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  14. WD5JKO

    WD5JKO Member

    Are they rated for AC operation? I ask because DC operation in the most basic form (resistor-led in series) needs to get the polarity correct, and AC operation with one LED needs a diode to keep the LED from being reverse biased on the half swing where no light is emitted.

    Jim
    Wd5JKO
     
  15. W5HRO

    W5HRO Administrator

    This white lamp is a replacement for #44 and #47 bayonet based miniature incandescent lamps. It operates in 6.3 volts AC or DC circuits and has excellent color rendition with a wide 120º dispersion pattern.

    That's what the specs say
     
  16. W5HRO

    W5HRO Administrator

    I have an update on these LED lamps below that were discussed here, they are crap!

    They just do not seem to hold up with 6.0V regulated DC on them. They start out very bright and then get dimmer after a few days and start to flicker. Then they crap out shortly after.

    They are either Chinese made crap or they just don't like direct current applied and want alternating current instead. That could be possible, but beware...


    leds.jpg
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  17. W5HRO

    W5HRO Administrator

    I should have updated this topic long ago, but the lamps in my NC-303 receiver project turned out to be that the lamps were acting like a capacitive load on the regulator so it was NOT the LED lamps themselves. I was having the same problem with the stock lamps. What happened was there was a ton of AC ripple on the 6V DC line at the output of the 6V regulator so the average voltage level on the lamps was much higher. I remember when I put my voltmeter on the output of the regulator I saw a little over 8V and went WTF? So then I looked at it with the scope and saw the bad ripple. I think it's just a lot worse with the LED lamps. The next thing I did was check all the ground connection, but they were good. Anyway, that was the problem and it wasn’t the lamps themselves. They were somehow making the 6V regulated output oscillate. Using a non-inductive 1-ohm resistor in series with the lamps and a 1K load to ground resistor at the output of the regulator solved the problem. I also added the diode across the regulator from input to output, very important.

    Below is what I had to do to correct it. I think if you just use 6.3Vac on the LED lamps straight from the transformer they would be fine. I would still add a small non-inductive resistor though even if using AC to make sure the voltage stays just under 6.3Vac at all times.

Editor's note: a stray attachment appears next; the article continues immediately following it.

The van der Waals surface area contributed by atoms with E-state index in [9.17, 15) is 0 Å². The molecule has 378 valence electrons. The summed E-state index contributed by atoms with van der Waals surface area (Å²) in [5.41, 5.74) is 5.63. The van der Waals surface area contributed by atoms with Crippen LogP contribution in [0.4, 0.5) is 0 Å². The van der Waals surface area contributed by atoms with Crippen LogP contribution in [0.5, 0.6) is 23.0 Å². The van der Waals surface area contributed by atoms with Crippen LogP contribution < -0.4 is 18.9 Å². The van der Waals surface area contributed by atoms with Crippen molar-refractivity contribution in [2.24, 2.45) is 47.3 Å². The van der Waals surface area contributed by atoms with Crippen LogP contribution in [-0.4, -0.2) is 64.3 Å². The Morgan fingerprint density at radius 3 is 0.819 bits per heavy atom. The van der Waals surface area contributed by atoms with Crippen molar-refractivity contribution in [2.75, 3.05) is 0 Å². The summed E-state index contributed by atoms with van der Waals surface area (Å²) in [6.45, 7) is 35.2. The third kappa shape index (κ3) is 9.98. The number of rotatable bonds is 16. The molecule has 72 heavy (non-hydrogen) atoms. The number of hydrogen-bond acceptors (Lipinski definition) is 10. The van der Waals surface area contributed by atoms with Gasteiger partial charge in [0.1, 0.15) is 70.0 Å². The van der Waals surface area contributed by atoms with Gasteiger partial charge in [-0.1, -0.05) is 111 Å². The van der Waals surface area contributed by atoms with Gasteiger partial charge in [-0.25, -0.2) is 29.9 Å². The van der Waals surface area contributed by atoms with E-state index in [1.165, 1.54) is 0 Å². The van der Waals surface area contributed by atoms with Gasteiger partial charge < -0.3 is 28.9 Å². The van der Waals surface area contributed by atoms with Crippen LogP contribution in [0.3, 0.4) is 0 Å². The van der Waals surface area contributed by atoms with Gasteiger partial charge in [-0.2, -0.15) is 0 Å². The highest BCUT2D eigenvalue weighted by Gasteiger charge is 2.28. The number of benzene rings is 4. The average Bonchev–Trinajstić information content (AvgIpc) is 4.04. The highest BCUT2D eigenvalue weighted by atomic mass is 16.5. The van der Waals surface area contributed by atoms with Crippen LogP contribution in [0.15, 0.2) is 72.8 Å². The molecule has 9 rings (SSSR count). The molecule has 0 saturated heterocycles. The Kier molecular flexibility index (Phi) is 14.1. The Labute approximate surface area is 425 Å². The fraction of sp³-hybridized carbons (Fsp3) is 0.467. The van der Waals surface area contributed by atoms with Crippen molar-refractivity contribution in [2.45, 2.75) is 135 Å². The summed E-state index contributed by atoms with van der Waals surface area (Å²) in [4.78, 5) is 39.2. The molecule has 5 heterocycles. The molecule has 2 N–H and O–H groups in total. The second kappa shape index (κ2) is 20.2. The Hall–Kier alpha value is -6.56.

update_3.png
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  18. W5HRO

    W5HRO Administrator

    For the hell of it today I took out my ohm meter and put it across the good LED lamps I have left and they are open-circuit so that's why and there is no diode drop to ground in either direction either. They basically don't have any DC path to ground. I then measured the stock GE lamps and I see the typical 5-ohms or so and it varies from lamp to lamp due to the filament wire.

    So that all makes sense and is why I also needed to add that 1K resistor to ground at the output. It gives it a path to ground and it will always have a load with that resistor. At startup, the lamps appear as capacitors to ground blocking DC until a threshold is met and the output starts seeing resistance so that’s why adding the series non-inductive resistor and the 1K resistor to ground worked.

    I guess if you are going to use the lamps with DC instead of AC that’s what you must do otherwise the peak-to-peak ripple voltage on the DC will greatly exceed the 6.3V. I my case it was over 8V and is why the lamps burned out so quickly.

    The next time I have to work on the NC-303 or start on the NC-300 I will throw my capacitor meter across the 4 LEDs in parallel to ground and see what it is. My guess is the capacitance is pretty high.
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  19. W6MQI

    W6MQI Member

    Good find Brian I'll make note of this I never did change out the lights in my 303 with LED's not sure I ever will.
     
  20. W5HRO

    W5HRO Administrator

    The LED lamps being open-circuit is also the reason they work on AC. You basically have 2 pieces of metal inside with a gap just like a capacitor. That's all they are. It's just the design, size and shape of the metal on each side that makes them work. I'm not really sure they should be called LED's though.

    With the older lamps that have the filament wire the resistance when cold is very low, almost like a short and as they start getting bright the resistance goes way up. These other lamps are the exact opposite. If you use them with DC, but with no regulator you could just throw a resistor across each lamp to ground instead. You would divide by the number of lamps to make all of the resistors in parallel equal around 1K or whatever value that drops it down to 6V.

    The neat thing about using the white LEDs though is they turn the old yellowed plastic dials due to age into new looking white dials again. They are not clear lights, they are white lights.